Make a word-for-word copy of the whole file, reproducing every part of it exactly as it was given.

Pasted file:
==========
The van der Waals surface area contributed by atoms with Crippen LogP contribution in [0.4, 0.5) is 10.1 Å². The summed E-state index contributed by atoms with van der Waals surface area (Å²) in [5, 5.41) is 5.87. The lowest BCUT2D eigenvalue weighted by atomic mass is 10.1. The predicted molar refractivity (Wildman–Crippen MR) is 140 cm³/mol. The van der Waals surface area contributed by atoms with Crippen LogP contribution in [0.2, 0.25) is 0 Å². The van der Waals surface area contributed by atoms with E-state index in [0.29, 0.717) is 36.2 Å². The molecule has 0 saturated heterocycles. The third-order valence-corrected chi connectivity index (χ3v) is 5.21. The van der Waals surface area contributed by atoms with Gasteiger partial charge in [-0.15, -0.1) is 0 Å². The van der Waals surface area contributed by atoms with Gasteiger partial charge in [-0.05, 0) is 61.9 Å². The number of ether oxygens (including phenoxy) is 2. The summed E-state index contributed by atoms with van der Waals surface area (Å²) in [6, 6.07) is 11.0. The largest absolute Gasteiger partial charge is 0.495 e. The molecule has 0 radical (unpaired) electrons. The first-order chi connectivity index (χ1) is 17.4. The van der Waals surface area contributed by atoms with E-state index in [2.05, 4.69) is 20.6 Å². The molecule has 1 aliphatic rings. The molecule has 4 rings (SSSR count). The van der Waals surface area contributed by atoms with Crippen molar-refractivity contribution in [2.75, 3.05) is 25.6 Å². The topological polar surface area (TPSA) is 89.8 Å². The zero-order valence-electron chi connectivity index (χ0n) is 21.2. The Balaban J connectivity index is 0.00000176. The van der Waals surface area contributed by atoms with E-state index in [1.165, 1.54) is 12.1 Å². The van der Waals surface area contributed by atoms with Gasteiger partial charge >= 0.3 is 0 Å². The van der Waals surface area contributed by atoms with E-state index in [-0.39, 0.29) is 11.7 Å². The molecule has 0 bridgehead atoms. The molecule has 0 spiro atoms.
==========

The van der Waals surface area contributed by atoms with Crippen LogP contribution in [0.4, 0.5) is 10.1 Å². The summed E-state index contributed by atoms with van der Waals surface area (Å²) in [5, 5.41) is 5.87. The lowest BCUT2D eigenvalue weighted by atomic mass is 10.1. The predicted molar refractivity (Wildman–Crippen MR) is 140 cm³/mol. The van der Waals surface area contributed by atoms with Crippen LogP contribution in [0.2, 0.25) is 0 Å². The van der Waals surface area contributed by atoms with E-state index in [0.29, 0.717) is 36.2 Å². The molecule has 0 saturated heterocycles. The third-order valence-corrected chi connectivity index (χ3v) is 5.21. The van der Waals surface area contributed by atoms with Gasteiger partial charge in [-0.15, -0.1) is 0 Å². The van der Waals surface area contributed by atoms with Gasteiger partial charge in [-0.05, 0) is 61.9 Å². The number of ether oxygens (including phenoxy) is 2. The summed E-state index contributed by atoms with van der Waals surface area (Å²) in [6, 6.07) is 11.0. The largest absolute Gasteiger partial charge is 0.495 e. The molecule has 0 radical (unpaired) electrons. The first-order chi connectivity index (χ1) is 17.4. The van der Waals surface area contributed by atoms with E-state index in [2.05, 4.69) is 20.6 Å². The molecule has 1 aliphatic rings. The molecule has 4 rings (SSSR count). The van der Waals surface area contributed by atoms with Crippen molar-refractivity contribution in [2.75, 3.05) is 25.6 Å². The topological polar surface area (TPSA) is 89.8 Å². The zero-order valence-electron chi connectivity index (χ0n) is 21.2. The Balaban J connectivity index is 0.00000176. The van der Waals surface area contributed by atoms with E-state index in [1.165, 1.54) is 12.1 Å². The van der Waals surface area contributed by atoms with Gasteiger partial charge >= 0.3 is 0 Å². The van der Waals surface area contributed by atoms with E-state index in [-0.39, 0.29) is 11.7 Å². The molecule has 0 bridgehead atoms. The molecule has 0 spiro atoms.